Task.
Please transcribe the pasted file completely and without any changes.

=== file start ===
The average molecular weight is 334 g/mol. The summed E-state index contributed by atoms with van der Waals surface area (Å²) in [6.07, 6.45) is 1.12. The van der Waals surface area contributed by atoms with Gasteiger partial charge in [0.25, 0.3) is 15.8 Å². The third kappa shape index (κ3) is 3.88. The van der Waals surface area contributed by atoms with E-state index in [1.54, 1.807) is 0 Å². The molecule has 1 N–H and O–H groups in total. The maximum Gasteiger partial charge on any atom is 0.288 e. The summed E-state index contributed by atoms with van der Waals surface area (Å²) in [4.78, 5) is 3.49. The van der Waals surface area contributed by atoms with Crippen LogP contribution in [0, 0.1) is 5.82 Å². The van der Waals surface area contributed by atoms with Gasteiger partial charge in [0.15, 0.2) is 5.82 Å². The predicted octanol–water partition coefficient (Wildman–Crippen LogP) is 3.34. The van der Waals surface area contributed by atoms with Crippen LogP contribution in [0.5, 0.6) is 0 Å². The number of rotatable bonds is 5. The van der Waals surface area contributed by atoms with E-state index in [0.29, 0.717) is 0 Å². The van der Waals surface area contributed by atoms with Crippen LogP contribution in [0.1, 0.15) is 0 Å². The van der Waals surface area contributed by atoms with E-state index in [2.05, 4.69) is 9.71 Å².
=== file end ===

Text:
The average molecular weight is 334 g/mol. The summed E-state index contributed by atoms with van der Waals surface area (Å²) in [6.07, 6.45) is 1.12. The van der Waals surface area contributed by atoms with Gasteiger partial charge in [0.25, 0.3) is 15.8 Å². The third kappa shape index (κ3) is 3.88. The van der Waals surface area contributed by atoms with E-state index in [1.54, 1.807) is 0 Å². The molecule has 1 N–H and O–H groups in total. The maximum Gasteiger partial charge on any atom is 0.288 e. The summed E-state index contributed by atoms with van der Waals surface area (Å²) in [4.78, 5) is 3.49. The van der Waals surface area contributed by atoms with Crippen LogP contribution in [0, 0.1) is 5.82 Å². The van der Waals surface area contributed by atoms with Gasteiger partial charge in [0.15, 0.2) is 5.82 Å². The predicted octanol–water partition coefficient (Wildman–Crippen LogP) is 3.34. The van der Waals surface area contributed by atoms with Crippen LogP contribution in [0.5, 0.6) is 0 Å². The number of rotatable bonds is 5. The van der Waals surface area contributed by atoms with E-state index in [0.29, 0.717) is 0 Å². The van der Waals surface area contributed by atoms with Crippen LogP contribution in [0.1, 0.15) is 0 Å². The van der Waals surface area contributed by atoms with E-state index in [2.05, 4.69) is 9.71 Å².